- Southern California Edison (SCE) on Monday rolled out a $582 million "holistic" slate of initiatives to combat the growing risk presented by wildfires.
- SCE's Grid Safety and Resiliency Program (GS&RP) proposes grid hardening, like replacing overhead wires with insulated line and upgrading fuses and other equipment. Under "extreme fire conditions," SCE also proposed proactive blackouts — de-energizing parts of its system to protect consumers and equipment.
- SCE's proposal is in response to Senate Bill 901, which required utilities to update fire mitigation plans and included several provisions addressing utility liability.
The record damage caused by California wildfires in recent years is the "new normal," according to SCE, and demands a different approach to fire management.
The cost of recent fires "leaves no doubt that wildfire risk has increased to the point where California needs to reassess the way we collectively prepare for and prevent wildfires," SCE senior vice president Phil Herrington said in a statement.
"This includes a role for utilities in going beyond existing state standards and traditional utility practices," he said. "We are taking a holistic approach."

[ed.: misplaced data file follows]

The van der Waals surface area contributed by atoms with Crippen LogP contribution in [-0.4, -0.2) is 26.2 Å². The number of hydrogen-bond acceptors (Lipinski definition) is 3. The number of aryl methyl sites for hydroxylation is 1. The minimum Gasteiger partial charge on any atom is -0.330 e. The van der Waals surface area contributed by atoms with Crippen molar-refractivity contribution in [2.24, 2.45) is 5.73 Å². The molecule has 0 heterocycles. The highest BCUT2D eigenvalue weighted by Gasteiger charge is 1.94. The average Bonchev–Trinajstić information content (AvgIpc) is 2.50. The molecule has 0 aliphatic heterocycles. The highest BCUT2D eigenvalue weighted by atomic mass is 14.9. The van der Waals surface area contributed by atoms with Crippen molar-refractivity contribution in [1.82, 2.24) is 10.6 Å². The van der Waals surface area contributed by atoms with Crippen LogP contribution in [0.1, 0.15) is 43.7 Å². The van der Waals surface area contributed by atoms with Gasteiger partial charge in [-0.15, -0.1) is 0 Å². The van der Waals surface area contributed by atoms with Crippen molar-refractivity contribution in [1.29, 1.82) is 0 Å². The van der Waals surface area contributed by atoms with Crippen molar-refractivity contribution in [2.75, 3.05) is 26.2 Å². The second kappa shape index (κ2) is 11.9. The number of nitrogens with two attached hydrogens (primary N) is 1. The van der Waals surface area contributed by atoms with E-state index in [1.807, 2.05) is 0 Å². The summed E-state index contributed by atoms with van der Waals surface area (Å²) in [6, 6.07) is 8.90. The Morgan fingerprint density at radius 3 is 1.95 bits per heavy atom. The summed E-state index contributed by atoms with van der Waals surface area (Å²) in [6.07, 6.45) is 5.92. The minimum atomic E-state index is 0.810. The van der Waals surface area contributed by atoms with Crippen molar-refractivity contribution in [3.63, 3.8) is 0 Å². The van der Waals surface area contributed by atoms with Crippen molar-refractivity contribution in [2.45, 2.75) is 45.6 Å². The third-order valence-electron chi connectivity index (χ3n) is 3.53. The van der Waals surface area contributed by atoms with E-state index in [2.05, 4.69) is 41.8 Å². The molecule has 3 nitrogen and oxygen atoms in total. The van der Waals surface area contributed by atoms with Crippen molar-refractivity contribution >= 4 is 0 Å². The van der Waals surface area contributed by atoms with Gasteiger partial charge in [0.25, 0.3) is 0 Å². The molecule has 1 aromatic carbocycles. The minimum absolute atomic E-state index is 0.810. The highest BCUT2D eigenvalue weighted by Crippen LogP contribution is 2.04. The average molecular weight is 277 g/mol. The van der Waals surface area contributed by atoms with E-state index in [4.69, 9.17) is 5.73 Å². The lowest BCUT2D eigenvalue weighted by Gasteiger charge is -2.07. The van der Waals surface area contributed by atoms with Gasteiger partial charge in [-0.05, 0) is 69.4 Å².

The utility wants to replace almost 600 miles of overhead power lines in high fire risk areas, swapping them out for insulated wires by the end of 2020. According to the utility, it would be the first large-scale deployment of insulated wire in the U.S. designed to reduce wildfire risk.
The utility also plans to replace about 3,400 miles of overhead line with insulated wire between 2021 and 2025, but said funding for that initiative would be requested in a general rate case.
SCE wants to install 15,700 current-limiting fuses, consider fire-resistant composite poles, and deploy about 100 remote-controlled automatic reclosers to respond more quickly to a fault. Alongside the grid hardening work, the utility is also proposing to install up to 160 high-definition cameras to speed the response to emerging and spreading wildfires and weather monitoring equipment, and would use infrared inspections and aggressive tree-trimming campaign to reduce risk.
"As a measure of last resort," SCE is proposing to utilize Public Safety Power Shutoffs (PSPS), where the company "proactively de-energizes portions of its system under extreme fire conditions."
Having PSPS as an option would mean SCE would roll out a new emergency notification system to send customized messages warning about the outage.
Herrington said SCE's proposal keeps "both safety and consumer cost in mind," adding that "the portfolio of projects we are proposing will work together to provide a comprehensive approach to further minimize the risk of wildfires and increase the resiliency and reliability of our grid."
Because of California's strict liability rules, utilities face financial risk in the event of a fire — even if they were in compliance with all regulations. While lawmakers have considered changing how the state interprets those rules, that reform was not a part of S.B. 901.